It was first broadcast on January 15, , and originally aired twice a week on Saturdays and Sundays until December Starting from January , it air on Saturday nights at pm. Episodes are also widely distributed online. The show is viewed internationally over the internet and satellite television. The show's popularity and social commentary has drawn the attention of academics and foreign media, and after concerns from Chinese regulators in the show's format was tweaked to de-emphasize factors such as financial wealth.
'World's biggest dating show' coming to Australia on SBS2
Adam Looking For Eve is the totally starkers dating show you need to see.
Naked people were on my screen. Not sensual naked people in a TV or movie love scene. Not the glimpse-of-something-that-looks-like-something naked of a medical programme. And not even the carefully-pixelated nakedness of even the most raucous reality TV. It was pm on a Tuesday. I had just finished eating dinner. Needless to say I was NOT prepared for it.
Chinese dating show If You Are The One calling on Aussie contestants
M eng Fei has a tip for candidates looking to succeed on the long-running Chinese dating show he hosts, If You Are the One. So I think rather than trying to excel in a particular criterion, one should ensure you do not fail in any. The show has remained consistent over the years: one male contestant stands at the mercy of a rotating cast of young women. After making his sales pitch, the women one by one pull themselves out of the running never was there a sadder sound than the beuuuu of an If You Are the One contestant pressing her reject button.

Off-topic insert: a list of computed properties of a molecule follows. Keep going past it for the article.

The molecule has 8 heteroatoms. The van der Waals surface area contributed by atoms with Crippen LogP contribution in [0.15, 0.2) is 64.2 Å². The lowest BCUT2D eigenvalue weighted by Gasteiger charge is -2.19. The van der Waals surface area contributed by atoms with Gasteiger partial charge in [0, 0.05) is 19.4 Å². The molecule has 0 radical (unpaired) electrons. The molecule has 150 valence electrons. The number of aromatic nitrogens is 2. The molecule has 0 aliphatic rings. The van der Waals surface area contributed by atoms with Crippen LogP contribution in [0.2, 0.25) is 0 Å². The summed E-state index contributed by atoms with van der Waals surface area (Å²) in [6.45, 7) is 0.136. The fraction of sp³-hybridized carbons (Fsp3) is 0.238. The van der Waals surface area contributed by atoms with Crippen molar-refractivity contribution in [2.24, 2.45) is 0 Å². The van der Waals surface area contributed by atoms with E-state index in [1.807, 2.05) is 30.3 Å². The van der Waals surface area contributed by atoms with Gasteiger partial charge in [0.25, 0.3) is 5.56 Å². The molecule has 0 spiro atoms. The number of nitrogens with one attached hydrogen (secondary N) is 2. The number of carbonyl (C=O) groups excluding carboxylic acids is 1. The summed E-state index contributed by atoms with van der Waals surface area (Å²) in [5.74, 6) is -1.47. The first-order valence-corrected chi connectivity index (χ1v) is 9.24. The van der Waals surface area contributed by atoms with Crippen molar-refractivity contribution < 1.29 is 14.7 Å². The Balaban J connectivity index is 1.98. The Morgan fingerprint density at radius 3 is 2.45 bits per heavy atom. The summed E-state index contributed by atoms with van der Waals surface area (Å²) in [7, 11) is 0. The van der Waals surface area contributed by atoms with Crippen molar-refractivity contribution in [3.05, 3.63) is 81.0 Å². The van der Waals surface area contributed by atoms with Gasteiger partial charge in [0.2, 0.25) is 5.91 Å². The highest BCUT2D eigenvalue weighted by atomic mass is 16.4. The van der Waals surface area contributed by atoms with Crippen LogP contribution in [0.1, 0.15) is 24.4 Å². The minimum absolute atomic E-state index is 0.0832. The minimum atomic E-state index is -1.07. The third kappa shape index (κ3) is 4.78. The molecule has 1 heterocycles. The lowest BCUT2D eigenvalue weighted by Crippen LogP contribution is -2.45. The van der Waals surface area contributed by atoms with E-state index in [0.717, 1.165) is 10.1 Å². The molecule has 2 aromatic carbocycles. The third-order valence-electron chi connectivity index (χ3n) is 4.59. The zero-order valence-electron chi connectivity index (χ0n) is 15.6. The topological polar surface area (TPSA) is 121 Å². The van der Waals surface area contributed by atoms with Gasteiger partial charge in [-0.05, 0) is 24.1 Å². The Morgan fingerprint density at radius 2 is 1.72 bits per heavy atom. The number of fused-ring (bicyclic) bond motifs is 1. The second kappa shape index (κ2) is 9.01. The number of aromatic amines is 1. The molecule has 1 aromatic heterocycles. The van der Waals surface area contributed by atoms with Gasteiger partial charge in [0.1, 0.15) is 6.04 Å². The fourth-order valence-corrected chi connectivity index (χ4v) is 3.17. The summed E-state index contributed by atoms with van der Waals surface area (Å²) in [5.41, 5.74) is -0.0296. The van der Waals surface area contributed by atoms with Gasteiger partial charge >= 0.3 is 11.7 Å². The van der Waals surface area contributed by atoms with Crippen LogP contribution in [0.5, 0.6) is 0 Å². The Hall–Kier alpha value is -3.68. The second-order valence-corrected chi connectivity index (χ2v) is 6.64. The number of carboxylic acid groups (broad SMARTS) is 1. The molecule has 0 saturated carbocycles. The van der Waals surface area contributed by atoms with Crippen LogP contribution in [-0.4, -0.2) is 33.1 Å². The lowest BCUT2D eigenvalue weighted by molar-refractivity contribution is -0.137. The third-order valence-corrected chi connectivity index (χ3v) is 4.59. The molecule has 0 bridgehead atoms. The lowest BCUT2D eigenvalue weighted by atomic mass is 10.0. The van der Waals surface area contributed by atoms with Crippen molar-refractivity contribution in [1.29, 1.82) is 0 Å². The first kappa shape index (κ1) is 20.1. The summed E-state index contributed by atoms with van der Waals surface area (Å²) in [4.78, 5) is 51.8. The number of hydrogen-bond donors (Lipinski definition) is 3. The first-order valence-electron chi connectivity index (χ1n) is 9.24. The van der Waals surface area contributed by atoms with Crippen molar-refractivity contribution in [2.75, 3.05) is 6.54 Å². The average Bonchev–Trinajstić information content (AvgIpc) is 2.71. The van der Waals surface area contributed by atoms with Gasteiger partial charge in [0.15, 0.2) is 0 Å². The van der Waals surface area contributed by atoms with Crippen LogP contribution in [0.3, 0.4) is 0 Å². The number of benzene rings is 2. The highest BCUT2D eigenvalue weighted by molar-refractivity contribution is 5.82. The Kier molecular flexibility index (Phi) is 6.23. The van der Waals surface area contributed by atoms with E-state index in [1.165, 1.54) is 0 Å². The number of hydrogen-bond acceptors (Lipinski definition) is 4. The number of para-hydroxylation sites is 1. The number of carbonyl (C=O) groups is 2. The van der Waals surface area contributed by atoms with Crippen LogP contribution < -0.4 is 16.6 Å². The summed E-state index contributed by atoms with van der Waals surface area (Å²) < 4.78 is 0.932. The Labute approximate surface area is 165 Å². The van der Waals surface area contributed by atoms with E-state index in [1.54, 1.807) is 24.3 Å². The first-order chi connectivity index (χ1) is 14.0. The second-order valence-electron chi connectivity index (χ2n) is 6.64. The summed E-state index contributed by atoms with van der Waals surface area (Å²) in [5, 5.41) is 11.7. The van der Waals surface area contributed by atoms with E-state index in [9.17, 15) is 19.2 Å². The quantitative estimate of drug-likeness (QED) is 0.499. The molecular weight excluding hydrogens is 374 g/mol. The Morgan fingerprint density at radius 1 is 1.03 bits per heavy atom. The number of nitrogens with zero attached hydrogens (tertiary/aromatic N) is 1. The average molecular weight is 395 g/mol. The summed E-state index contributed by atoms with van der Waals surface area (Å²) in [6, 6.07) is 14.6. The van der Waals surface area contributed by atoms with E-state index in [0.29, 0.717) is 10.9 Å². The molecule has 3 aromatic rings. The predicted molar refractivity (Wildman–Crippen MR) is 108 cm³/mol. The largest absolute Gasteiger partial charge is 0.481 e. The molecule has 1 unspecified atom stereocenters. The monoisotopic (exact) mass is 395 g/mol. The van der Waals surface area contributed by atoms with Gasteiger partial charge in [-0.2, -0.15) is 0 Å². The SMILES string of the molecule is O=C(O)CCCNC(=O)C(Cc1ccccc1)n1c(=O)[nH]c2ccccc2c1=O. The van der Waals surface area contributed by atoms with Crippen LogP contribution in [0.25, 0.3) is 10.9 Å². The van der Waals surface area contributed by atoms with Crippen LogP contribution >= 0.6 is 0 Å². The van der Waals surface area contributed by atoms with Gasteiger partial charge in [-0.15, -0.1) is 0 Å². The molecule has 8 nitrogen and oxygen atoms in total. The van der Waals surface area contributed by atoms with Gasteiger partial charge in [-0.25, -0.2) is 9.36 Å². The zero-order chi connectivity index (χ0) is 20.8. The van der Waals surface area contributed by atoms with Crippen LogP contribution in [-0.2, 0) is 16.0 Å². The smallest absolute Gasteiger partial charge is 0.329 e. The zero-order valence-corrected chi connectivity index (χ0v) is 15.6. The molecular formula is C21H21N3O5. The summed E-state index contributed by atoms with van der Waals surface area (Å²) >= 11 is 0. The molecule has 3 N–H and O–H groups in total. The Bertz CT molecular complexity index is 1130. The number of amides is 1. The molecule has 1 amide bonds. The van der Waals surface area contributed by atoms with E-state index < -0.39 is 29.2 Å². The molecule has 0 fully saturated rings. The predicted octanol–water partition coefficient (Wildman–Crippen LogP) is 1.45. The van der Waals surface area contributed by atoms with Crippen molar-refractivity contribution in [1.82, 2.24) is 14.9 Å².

Fifty million Chinese can't be wrong. That was probably the thinking behind SBS 2 picking up If You Are the One , the dating show with 24 girls and one man looking for love and marriage, which boasts these audience figures in its homeland. It was the right decision: the potent blend of brutal honesty, quirky personalities, and pithy insight into the different social mores and customs of Chinese culture has seen it become something of a phenomenon in Australia in the two years it has been airing here. A group of dedicated fans who live-tweet the show have formed a community and closely follow the fortunes of the contestants after they pair up and leave the show. Last week, a panel put on by the Confucius Institute in Melbourne, featuring a former contestant from Australia, Joe Sweeney, sold out.